I caught my husband practicing his signature by himself a few months ago and couldn't figure out what he was up to until I opened the Home Depot bill. Apparently he has figured out how to go to that store all on his own and can now use his credit card and sign his name. There have been lots of new things that have shown up around our house lately. He can't seem to help me when I need to go to the grocery store but he can go between Menards and Home Depot all day long looking at what's new. Now that he's two years post stroke and totally disabled from working at all - he's decided that he needs to redo everything in the house. He started in the kitchen by reorganizing all of my cupboards especially the spice one and move everything that I use all the time from the bottom shelf to the top shelf. I have no idea how his mind works now - he put the things I use alot like the vanilla on the top shelf that I couldn't even reach. It's so hard to be upset with him because he really believes that he is doing the right thing and "helping" me. I could use less help! Then he decided that the corner that has held the same items for 23 years is no longer a good idea. Off to Home Depot and we had to get a shelf unit that would hold all of the things he thinks should be in the kitchen. The next day he wanted to move the Baker's Rack which is beautiful over to the other wall and get another shelf unit - are you kidding me? So not happy with his thought process on this one. I finally had him move it back by threatening to go out to the garage and rearrange his tools. His speech on some days isn't very good because I can't get him to talk enough. I'm very grateful that he can drive but seriously he needs to stay out of Home Depot. Glad to see that you & Don can at least go someplace together. I wish he would have any other interest than tools. Take care and keep blogging. It's so nice to hear about others dealing with aphasia and how they are coping with the change in lifestyle.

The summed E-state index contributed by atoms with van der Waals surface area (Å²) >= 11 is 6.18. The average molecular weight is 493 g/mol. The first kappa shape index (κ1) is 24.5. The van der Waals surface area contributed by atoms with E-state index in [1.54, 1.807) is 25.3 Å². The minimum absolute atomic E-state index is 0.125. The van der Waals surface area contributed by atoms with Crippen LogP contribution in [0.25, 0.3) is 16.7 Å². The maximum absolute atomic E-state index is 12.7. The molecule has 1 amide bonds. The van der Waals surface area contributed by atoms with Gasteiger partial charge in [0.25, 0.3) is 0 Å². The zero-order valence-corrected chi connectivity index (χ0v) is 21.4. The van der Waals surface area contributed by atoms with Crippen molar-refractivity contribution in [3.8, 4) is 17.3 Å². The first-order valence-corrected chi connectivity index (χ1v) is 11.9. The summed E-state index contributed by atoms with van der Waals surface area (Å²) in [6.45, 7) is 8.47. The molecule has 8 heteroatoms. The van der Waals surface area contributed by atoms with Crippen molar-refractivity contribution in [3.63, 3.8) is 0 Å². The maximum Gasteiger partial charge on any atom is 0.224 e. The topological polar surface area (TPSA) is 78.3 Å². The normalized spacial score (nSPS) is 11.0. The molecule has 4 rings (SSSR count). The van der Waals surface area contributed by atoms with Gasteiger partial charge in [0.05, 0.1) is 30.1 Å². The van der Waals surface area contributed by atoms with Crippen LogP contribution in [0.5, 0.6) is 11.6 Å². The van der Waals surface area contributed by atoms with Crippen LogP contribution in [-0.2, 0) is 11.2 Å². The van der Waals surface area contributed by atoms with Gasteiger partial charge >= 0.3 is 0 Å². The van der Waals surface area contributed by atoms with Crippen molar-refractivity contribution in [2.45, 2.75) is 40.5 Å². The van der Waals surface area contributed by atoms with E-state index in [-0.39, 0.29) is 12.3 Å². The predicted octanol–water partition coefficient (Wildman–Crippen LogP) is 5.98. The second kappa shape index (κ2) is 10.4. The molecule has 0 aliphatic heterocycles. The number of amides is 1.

The Aphasia Decoder.... said...

Thanks for replying! I am so glad Don doesn't have a credit card because he always wants to buy tools as well when we go to Lowes. How he thinks a one armed man in a wheelchair is going to use power tools is beyond me. Don has hobbies that go in collector books and he's always wanting me to help him change things around. After reading your comments I'm glad he can't get in my cabinets. LOL

Anonymous said...

Reorganizing things is great progress for a stroke survivor.Think of the process involved in thinking about organizing something and then actually organizing things. Especially if there are shortages in the tracking process. That is a multiple step process, from figuring out what is needed even if you are comfortable with how things already are set up. To having the time and energy to perform the function and have it go from his head to actually completing the process.

The Bee Folks - Lori Titus said...

At least you were in a bookstore, and not the library!

Been thinking about you a bit over the last few months, but haven't had time to blog for a bit. Glad to see you and Don are still doing well, and that your sense of humor is still intact!